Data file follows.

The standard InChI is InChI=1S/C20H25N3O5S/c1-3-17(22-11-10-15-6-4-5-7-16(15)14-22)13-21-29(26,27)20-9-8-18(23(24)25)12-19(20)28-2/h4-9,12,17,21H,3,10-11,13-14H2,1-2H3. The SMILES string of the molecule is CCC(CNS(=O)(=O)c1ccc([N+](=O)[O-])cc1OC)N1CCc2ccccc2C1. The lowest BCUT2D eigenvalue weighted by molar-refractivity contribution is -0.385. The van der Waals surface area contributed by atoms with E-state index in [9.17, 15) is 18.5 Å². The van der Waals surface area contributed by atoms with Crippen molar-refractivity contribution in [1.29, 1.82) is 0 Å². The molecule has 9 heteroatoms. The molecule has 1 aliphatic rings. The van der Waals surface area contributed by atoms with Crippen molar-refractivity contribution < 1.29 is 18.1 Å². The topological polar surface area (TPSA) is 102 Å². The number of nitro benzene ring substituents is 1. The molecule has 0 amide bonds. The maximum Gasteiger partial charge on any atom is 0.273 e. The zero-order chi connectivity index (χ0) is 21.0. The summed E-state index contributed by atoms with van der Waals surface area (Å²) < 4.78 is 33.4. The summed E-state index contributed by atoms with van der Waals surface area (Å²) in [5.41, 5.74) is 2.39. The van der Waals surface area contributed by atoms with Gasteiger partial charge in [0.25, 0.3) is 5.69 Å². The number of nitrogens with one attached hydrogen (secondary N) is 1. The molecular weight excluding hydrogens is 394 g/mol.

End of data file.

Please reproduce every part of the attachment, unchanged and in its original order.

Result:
The standard InChI is InChI=1S/C20H25N3O5S/c1-3-17(22-11-10-15-6-4-5-7-16(15)14-22)13-21-29(26,27)20-9-8-18(23(24)25)12-19(20)28-2/h4-9,12,17,21H,3,10-11,13-14H2,1-2H3. The SMILES string of the molecule is CCC(CNS(=O)(=O)c1ccc([N+](=O)[O-])cc1OC)N1CCc2ccccc2C1. The lowest BCUT2D eigenvalue weighted by molar-refractivity contribution is -0.385. The van der Waals surface area contributed by atoms with E-state index in [9.17, 15) is 18.5 Å². The van der Waals surface area contributed by atoms with Crippen molar-refractivity contribution in [1.29, 1.82) is 0 Å². The molecule has 9 heteroatoms. The molecule has 1 aliphatic rings. The van der Waals surface area contributed by atoms with Crippen molar-refractivity contribution < 1.29 is 18.1 Å². The topological polar surface area (TPSA) is 102 Å². The number of nitro benzene ring substituents is 1. The molecule has 0 amide bonds. The maximum Gasteiger partial charge on any atom is 0.273 e. The zero-order chi connectivity index (χ0) is 21.0. The summed E-state index contributed by atoms with van der Waals surface area (Å²) < 4.78 is 33.4. The summed E-state index contributed by atoms with van der Waals surface area (Å²) in [5.41, 5.74) is 2.39. The van der Waals surface area contributed by atoms with Gasteiger partial charge in [0.25, 0.3) is 5.69 Å². The number of nitrogens with one attached hydrogen (secondary N) is 1. The molecular weight excluding hydrogens is 394 g/mol.